As one of the more recent hires at my architecture firm, there have been many instances when I simply did not know what I was doing.
There, I said it. There may have also been some rare instances where <cough cough> it seemed like I knew what I was talking about, but really didn’t. That’s the beauty of youthful ignorance.
But, for the times I can’t convince even myself that I know what I’m talking about, I have to reach out for some help. Whether it’s a technical question relating to a detail I’ve never drafted before, or a software-based inquiry on how to better organize indexes and schedules in Revit, it is nearly impossible to know every single thing, every time – especially when you are a newbie like myself. That’s why asking questions is important. If there is one thing I’ve learned, if you never ask – then you may never get an answer. But, truth be told, there is a point when asking too many questions becomes, well – kind of an annoyance. Nothing says “I’m too lazy and unmotivated to figure something out myself” like asking a question every thirty seconds. In a professional setting where time is money, like say – an architecture office, it is a crucial and necessary skill to curb the temptation of asking too many questions.
Luckily, I have created a simple list of 3 tried and true rules that have actually … never been tried. But, this is my own personal opinion of how to act with professionalism in an office environment when there are no other options but to reach out for some help from a fellow co-worker. Take them with a grain of salt, or ignore them completely. Here they are:
1. Consolidate. There is nothing worse than continually pestering a co-worker (or even worse, your boss) time and time again with silly questions. Breaking someone from their “zone” (a.k.a “work flow”) leads to decreased productivity and an overall negative work environment. Plus, it can be pretty darn annoying. Instead, consolidate your questions into a list-like format and knock them all out with one fell-swoop. Your boss will be much more appreciative.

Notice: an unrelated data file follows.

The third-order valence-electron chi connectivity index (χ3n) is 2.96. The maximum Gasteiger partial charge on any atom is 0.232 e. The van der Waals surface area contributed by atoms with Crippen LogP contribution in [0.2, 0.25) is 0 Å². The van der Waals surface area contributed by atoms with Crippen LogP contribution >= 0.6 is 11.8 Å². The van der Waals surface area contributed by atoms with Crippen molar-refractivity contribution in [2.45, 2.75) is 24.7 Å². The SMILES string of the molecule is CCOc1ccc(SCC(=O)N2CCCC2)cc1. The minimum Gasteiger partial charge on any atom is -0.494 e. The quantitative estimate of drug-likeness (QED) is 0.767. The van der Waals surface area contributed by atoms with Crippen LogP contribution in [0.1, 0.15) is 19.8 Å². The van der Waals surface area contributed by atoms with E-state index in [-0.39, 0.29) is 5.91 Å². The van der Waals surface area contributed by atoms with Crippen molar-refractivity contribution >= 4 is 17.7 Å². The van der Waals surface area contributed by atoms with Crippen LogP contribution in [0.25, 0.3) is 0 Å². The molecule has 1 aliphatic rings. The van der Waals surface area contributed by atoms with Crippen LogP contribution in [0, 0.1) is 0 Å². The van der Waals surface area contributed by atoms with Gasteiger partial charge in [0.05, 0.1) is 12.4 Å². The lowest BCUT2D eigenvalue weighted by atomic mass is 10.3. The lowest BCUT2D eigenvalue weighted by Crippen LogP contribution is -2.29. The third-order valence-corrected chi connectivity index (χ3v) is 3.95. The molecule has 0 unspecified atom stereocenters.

2. Be aware. If you find yourself standing and waiting to ask a question for more than 30 seconds, chances are it is probably not the best time to be asking. Be aware. Come back at another time to ask, or even better – try again on your own to figure it out. Remember, we are architecture professionals trained specifically at creative thinking and problem solving.
3. Be concise. “Brevity is the soul of wit” – and being succinct is also the sign of a straightforward thinker. Be concise and straight to the point; knowing the problem and how to articulate the question more precisely will give you a quicker, more direct answer. Everybody wins.
So, there they are. My two cents on courtesy in the office environment. Implementing these rules will, in my opinion, show that you are not only respectful of your co-workers but that you have an ounce of “office” common sense. You also might find yourself being invited to a few more office parties.
*question mark image courtesy of Lee Lilly’s photostream on Flickr, used under the creative commons license.
*office image courtesy of Owly HootSuite’s photostream on Flickr, used under the creative commons license.